Huffpost WorldPost
Yoani Sanchez Headshot

When My Sister Can't Protect Me

Posted: Updated:
Print Article
FIDEL CASTRO
Getty

We had not been together on a bunkbed for more than twenty years. My sister preferred to sleep in the lower bunk for fear of falling out in the middle of the night. I, more daring, climbed to the heights of those squeaky bunks at the schools in the countryside. Taking refuge in the fact that I was younger, I jumped on my battered mattress which, with every jolt, threw out a dust cloud of the husks over the recently occupied sheet. My sister complained that I dirtied the pillow with my shoes, muddied from the furrows where we cultivated the tobacco that put us to sleep. With the patience of the elder daughter, she also tolerated that I talked in my sleep all night.

Two decades later we were once again together in a bunkbed, this time without so much as a mat. My sister and I, with one bed up and one bed down in a dark cell at the police station at Infanta and Manglar. We who were once mobilized for agriculture were arrested years later by state security agents who had also spent nights in those camps at Güira, Alquízar, Los Palacios or Batabanó. A woman next to use asked why we were prisoners as I lay on the plywood of the upper bunk. The stink of the toilet permeated everything and outside, instead of a bell calling us to work, was a grim-faced officer guarding the door.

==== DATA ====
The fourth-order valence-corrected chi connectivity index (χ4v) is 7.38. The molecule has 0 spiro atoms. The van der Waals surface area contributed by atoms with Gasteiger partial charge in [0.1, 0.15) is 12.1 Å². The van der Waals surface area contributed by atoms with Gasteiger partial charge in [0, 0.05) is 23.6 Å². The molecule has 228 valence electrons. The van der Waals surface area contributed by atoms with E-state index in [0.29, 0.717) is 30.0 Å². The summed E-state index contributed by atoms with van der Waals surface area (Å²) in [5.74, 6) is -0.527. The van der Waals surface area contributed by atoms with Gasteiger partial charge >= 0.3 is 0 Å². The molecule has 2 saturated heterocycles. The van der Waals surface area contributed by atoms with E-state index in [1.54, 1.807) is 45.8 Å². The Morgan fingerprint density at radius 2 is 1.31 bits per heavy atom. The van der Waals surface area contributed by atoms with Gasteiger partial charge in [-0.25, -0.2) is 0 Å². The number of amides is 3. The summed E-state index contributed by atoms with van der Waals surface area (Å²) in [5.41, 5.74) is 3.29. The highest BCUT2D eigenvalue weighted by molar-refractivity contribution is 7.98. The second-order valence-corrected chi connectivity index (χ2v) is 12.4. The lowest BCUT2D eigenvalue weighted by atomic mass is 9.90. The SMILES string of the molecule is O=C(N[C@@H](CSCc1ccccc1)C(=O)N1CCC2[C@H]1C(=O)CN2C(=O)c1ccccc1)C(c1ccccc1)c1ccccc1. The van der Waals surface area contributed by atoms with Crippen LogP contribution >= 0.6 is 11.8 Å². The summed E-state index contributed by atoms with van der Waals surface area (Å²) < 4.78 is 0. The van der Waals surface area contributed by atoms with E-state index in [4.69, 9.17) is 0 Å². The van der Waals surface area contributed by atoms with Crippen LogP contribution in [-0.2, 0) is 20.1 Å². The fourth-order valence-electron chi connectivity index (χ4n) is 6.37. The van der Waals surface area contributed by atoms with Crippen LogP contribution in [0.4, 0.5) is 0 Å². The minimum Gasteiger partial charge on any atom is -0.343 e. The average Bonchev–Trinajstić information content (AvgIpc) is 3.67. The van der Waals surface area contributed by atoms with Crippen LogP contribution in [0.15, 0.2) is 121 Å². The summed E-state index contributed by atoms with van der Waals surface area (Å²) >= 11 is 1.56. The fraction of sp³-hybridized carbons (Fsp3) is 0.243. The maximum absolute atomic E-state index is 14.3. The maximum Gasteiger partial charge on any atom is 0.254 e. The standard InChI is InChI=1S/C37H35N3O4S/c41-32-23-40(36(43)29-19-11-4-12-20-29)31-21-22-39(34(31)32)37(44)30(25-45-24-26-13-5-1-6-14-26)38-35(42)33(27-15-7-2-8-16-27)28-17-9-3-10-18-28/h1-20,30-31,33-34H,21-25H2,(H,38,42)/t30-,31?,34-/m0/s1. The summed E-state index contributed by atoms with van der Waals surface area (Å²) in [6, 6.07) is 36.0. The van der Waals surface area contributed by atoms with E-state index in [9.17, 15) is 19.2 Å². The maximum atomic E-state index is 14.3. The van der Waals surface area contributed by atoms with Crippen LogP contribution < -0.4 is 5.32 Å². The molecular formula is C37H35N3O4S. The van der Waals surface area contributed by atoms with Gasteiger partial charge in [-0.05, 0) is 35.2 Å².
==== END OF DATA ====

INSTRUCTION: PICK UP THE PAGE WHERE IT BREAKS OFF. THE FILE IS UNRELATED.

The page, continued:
Memory has certain pitfalls. Now when I recall those hostels full of teenagers they merge in my mind with the image of a cell at the 4th Police Station on the evening of 24 February 2010. My sister and I sharing a can of condensed milk with our classmates, suddenly being thrown into a hallway where the police scream and knock us around. My sister and I, on perpetual bunks, exactly the same amid Pinar del Rio's red earth as in a damp basement of El Cerro. We went from sheltered girls to arrested women, from Little Pioneers harvesting bananas and oranges, to citizens forcibly pushed into a paddy wagon. My sister and I, one bed above another. She trembles, her voice strained, because she can no longer protect and defend me.

It's been a year since my sister and I were victims of that arbitrary arrest as we were on our way to sign a book of condolences for the death of Orlando Zapata Tamayo. After filing a complaint with the military prosecutor, the attorney general of the republic, the national assembly and the director of the national police, I have received no response from any of these institution. Here, once again, is the audio recording I managed to make that day with my mobile phone.

Translator's note: These videos have no "images" other than the transcript of the words and sounds. Even to the non-Spanish speaker, however, they powerfully transmit the screams, the blows, the voices of Yoani's sister and others arrested that day as they try to protect her from abuse. An English translation of the transcript can be downloaded here.

Yoani's blog, Generation Y, can be read here in English translation.
Translating Cuba is a new compilation blog with Yoani and other Cuban bloggers in English.